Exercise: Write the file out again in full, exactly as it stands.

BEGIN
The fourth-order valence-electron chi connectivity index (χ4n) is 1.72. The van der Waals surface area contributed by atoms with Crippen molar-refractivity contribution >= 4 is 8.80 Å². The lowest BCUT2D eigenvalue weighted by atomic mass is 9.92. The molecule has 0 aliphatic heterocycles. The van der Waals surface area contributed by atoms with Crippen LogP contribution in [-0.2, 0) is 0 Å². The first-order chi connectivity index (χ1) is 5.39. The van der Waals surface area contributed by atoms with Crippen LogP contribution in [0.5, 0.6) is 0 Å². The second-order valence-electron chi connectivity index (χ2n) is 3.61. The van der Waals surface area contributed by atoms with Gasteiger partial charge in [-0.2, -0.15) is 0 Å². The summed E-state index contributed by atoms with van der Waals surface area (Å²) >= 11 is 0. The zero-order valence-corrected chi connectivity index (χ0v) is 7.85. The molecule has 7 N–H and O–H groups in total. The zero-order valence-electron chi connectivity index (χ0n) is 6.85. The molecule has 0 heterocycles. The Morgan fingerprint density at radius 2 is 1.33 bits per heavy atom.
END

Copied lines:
The fourth-order valence-electron chi connectivity index (χ4n) is 1.72. The van der Waals surface area contributed by atoms with Crippen molar-refractivity contribution >= 4 is 8.80 Å². The lowest BCUT2D eigenvalue weighted by atomic mass is 9.92. The molecule has 0 aliphatic heterocycles. The van der Waals surface area contributed by atoms with Crippen LogP contribution in [-0.2, 0) is 0 Å². The first-order chi connectivity index (χ1) is 5.39. The van der Waals surface area contributed by atoms with Crippen LogP contribution in [0.5, 0.6) is 0 Å². The second-order valence-electron chi connectivity index (χ2n) is 3.61. The van der Waals surface area contributed by atoms with Gasteiger partial charge in [-0.2, -0.15) is 0 Å². The summed E-state index contributed by atoms with van der Waals surface area (Å²) >= 11 is 0. The zero-order valence-corrected chi connectivity index (χ0v) is 7.85. The molecule has 7 N–H and O–H groups in total. The zero-order valence-electron chi connectivity index (χ0n) is 6.85. The molecule has 0 heterocycles. The Morgan fingerprint density at radius 2 is 1.33 bits per heavy atom.